Hon Peseta SAM LOTU-IIGA (Minister of Corrections): The Department of Corrections is working hard through a targeted and innovative programme of initiatives to meet our Better Public Services target of reducing reoffending by 25 percent by 2017. This will mean 4,600 fewer offenders returning to the corrections system and 18,500 fewer victims of crime by 2017. We are doing that by investing in programmes such as increased alcohol and drug abuse treatment, greater access to education, skills training, employment programmes, expanded reintegration services, and (uncorrected transcript—subject to correction and further editing) innovative rehabilitation programmes for prisoners. We are committed to working with our partners in the community and across the justice public and private sectors to move people away from a life of crime and, ultimately, away from a life in prison.

Kanwaljit Singh Bakshi: Why is alcohol and drug abuse treatment so important in helping to reduce reoffending?

Hon Peseta SAM LOTU-IIGA: Good question. Drug and alcohol abuse is a major driver of crime. More than half of New Zealand prisoners have substance abuse problems, and more than 50 percent of crime is committed by people under the influence of drugs and alcohol. We have made remarkable progress to date on tackling this issue. In 2013-14 alone there were 24,678 alcohol and other drug interventions delivered to prisoners and community-based offenders. This is a 95 percent increase on the previous year, and a 105-fold increase on interventions delivered in 2008 under the Labour Government. As the new Minister, I will be putting a special focus on these particular programmes by tackling this issue and breaking the cycle of dependence. We can help people lead a life free of crime once they leave prison.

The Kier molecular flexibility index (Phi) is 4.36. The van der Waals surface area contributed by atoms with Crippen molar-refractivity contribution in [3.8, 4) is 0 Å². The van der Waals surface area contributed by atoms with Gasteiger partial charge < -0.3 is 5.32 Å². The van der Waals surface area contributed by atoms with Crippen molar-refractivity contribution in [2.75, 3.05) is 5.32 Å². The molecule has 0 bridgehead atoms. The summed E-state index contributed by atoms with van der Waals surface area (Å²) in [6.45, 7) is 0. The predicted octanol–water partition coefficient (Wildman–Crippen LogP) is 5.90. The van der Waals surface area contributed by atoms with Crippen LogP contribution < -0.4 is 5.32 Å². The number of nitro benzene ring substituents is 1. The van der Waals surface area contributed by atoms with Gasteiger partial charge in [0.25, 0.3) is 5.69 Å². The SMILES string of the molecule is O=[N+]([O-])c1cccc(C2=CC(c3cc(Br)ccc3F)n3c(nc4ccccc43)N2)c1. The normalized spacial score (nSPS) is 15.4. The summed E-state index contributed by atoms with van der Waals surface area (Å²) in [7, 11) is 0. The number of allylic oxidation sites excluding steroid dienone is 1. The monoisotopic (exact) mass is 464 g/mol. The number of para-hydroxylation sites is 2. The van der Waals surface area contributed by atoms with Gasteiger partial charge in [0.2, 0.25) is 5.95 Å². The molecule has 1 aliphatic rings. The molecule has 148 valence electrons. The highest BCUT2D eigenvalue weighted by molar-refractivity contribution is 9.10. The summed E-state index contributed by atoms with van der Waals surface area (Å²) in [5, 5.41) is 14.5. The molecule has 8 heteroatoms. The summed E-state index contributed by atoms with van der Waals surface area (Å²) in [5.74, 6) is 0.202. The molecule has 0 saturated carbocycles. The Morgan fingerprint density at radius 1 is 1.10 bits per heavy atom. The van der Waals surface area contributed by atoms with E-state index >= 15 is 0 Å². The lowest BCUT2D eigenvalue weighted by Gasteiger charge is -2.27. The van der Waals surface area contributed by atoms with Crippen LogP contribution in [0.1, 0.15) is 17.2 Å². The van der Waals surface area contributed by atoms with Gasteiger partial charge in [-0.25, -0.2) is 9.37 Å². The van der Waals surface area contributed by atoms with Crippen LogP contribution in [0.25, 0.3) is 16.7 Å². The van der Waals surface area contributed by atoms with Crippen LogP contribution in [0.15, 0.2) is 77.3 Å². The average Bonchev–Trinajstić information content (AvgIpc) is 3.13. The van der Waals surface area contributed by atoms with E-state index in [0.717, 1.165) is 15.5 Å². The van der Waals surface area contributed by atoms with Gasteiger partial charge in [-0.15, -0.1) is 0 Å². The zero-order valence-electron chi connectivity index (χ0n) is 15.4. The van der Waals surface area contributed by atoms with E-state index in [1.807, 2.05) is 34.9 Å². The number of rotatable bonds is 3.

Accident Compensation—Fraud 10. BARBARA STEWART (NZ First) to the Minister for ACC: What is ACC’s latest estimate of fraud occurring within the scheme, and what percentage of this fraud is being detected?

Hon NIKKI KAYE (Minister for ACC): I am advised that ACC estimates fraud by a measure that looks at projected savings made as a result of fraud investigations. For the 2013-14 financial year, ACC identified projected savings to the scheme due to fraud investigations of $23.6 million. If the member was to compare this in terms of total claims paid, $23 million would represent about 0.8 percent.

Barbara Stewart: How many staff does ACC have to counter fraud within the scheme?

Hon NIKKI KAYE: Forty.

Barbara Stewart: What confidence can the public have in ACC estimates of fraud, given the recent New Zealand Herald revelation of a draft Serious Fraud Office report indicating fraud on a massive scale with the ACC scheme, and the poor performance in this area of the former Minister for ACC?

Hon NIKKI KAYE: I believe that the public can actually have huge confidence. As I said before in the House, that was a survey of about 2,000 files, and what was very clear was that that was not 8 to 10 percent in terms of fraudulent files; that was 8 to 10 percent of files that needed another look. Just to give the member an explanation on that, it might be that they saw an increase in billing hours, for example, but when they looked behind that, they saw a range of reasons—perhaps more people were employed. So I think people can have a lot of confidence that that was a ropey report and that ACC is doing a huge amount in this area.

Prime Minister—Statements 11. Dr MEGAN WOODS (Labour – Wigram) to the Prime Minister: When he said “someone told me” in an answer to Oral Question 12 on 29 October 2014 regarding the transfer of information from himself in his capacity as party leader to himself as Prime Minister, who was that person?

Rt Hon JOHN KEY (Prime Minister): You have got me—it was me. I did it.

Dr Megan Woods: Given the Ombudsman has previously ruled in relation to the divide between party leader and Prime Minister that distinguishing between information generated in one capacity or another is primarily a matter of fact and can be established in the circumstances of a case, what are the facts and circumstances that distinguish his communications with Cameron Slater as being undertaken as party leader rather than as Prime Minister?